Show simple item record

dc.contributor.advisorOmelicheva, Mariya Y
dc.contributor.authorCarter, Brittnee Ashten
dc.date.accessioned2018-04-20T21:27:27Z
dc.date.available2018-04-20T21:27:27Z
dc.date.issued2017-05-31
dc.date.submitted2017
dc.identifier.otherhttp://dissertations.umi.com/ku:15324
dc.identifier.urihttp://hdl.handle.net/1808/26319
dc.description.abstractStates’ counterterrorism strategies have been categorized into the criminal justice and military models of counterterrorism. Currently, the international relations literature lacks a systematic exploration or theorization of these models, and relies mainly on broad conceptualizations and piecemeal evidence to make claims in reference to these two counterterrorism models. This dissertation examines the conceptual literature on the criminal justice and military models of counterterrorism, further theorizes these models, and empirically analyzes both quantitatively and qualitatively using evidence from the United States. Using data from the Global Terrorism Database and Stockholm International Peace Research Institute, spanning from 1970 to 2014, the quantitative analysis looks predominantly at the military model of counterterrorism in order to determine its relationship with terrorism and relevant domestic political processes. The qualitative analysis, comprised mainly of legal content analysis of the same temporal frame, investigates the conditions under which the models are employed, focusing especially on the criminal justice model. The findings suggest that criminal justice responses are employed mainly against perpetrators from Western nations and U.S. allies, while military responses are disproportionately used against Muslim individuals, especially those affiliated with al-Qaeda, Taliban, and al Shabab. The findings also suggest that both models have been equally employed before and after 9/11, calling into question claims from recent literature suggesting that military counterterrorism policy is a post-9/11 phenomenon. Finally, the results indicate that terrorism both directly and indirectly impacts military activity in the U.S. and, contrarily, that military activity is associated with increases in future supplies of terrorism. This suggests that military action alone may not be enough to combat terrorism.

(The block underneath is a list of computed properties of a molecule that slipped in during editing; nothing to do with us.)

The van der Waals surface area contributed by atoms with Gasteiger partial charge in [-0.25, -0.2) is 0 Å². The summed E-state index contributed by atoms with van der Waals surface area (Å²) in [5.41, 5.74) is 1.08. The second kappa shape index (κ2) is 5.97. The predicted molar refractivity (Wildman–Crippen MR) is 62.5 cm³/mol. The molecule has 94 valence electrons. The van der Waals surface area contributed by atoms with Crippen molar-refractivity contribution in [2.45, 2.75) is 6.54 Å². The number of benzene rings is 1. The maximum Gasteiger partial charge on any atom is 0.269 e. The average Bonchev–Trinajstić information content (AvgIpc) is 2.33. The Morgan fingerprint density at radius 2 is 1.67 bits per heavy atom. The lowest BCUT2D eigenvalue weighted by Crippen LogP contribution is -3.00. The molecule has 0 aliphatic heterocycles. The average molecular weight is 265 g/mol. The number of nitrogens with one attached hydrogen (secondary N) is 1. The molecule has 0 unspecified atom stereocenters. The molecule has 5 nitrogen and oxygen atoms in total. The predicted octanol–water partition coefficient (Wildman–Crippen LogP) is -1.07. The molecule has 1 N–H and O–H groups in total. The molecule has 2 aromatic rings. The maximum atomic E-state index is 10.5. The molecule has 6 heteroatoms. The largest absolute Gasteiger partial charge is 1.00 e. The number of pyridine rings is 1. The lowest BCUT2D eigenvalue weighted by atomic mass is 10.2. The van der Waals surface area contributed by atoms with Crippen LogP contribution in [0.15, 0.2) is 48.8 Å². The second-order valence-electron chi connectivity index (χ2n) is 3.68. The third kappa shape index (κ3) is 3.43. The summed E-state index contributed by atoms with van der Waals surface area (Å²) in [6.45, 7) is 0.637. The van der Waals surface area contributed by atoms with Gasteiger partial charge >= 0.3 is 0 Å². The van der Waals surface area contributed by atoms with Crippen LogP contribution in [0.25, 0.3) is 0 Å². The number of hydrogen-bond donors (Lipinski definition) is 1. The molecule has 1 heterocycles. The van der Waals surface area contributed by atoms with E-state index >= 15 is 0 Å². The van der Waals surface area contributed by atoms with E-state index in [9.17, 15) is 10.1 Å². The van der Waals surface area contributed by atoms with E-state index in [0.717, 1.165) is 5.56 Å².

dc.format.extent165 pages
dc.language.isoen
dc.publisherUniversity of Kansas
dc.rightsCopyright held by the author.
dc.subjectInternational relations
dc.subjectCounterterrorism
dc.subjectCriminal Justice
dc.subjectMilitary
dc.subjectTerrorism
dc.subjectVector Autoregression
dc.titleAnalyzing the Criminal Justice and Military Models of Counterterrorism: Evidence from the United States
dc.typeDissertation
dc.contributor.cmtememberHaider-Markel, Donald
dc.contributor.cmtememberButtorff, Gail
dc.contributor.cmtememberAvdan, Nazli
dc.contributor.cmtememberLewis, Adrian
dc.thesis.degreeDisciplinePolitical Science
dc.thesis.degreeLevelPh.D.
dc.identifier.orcid
dc.rights.accessrightsopenAccess


Files in this item

Thumbnail

This item appears in the following Collection(s)

Show simple item record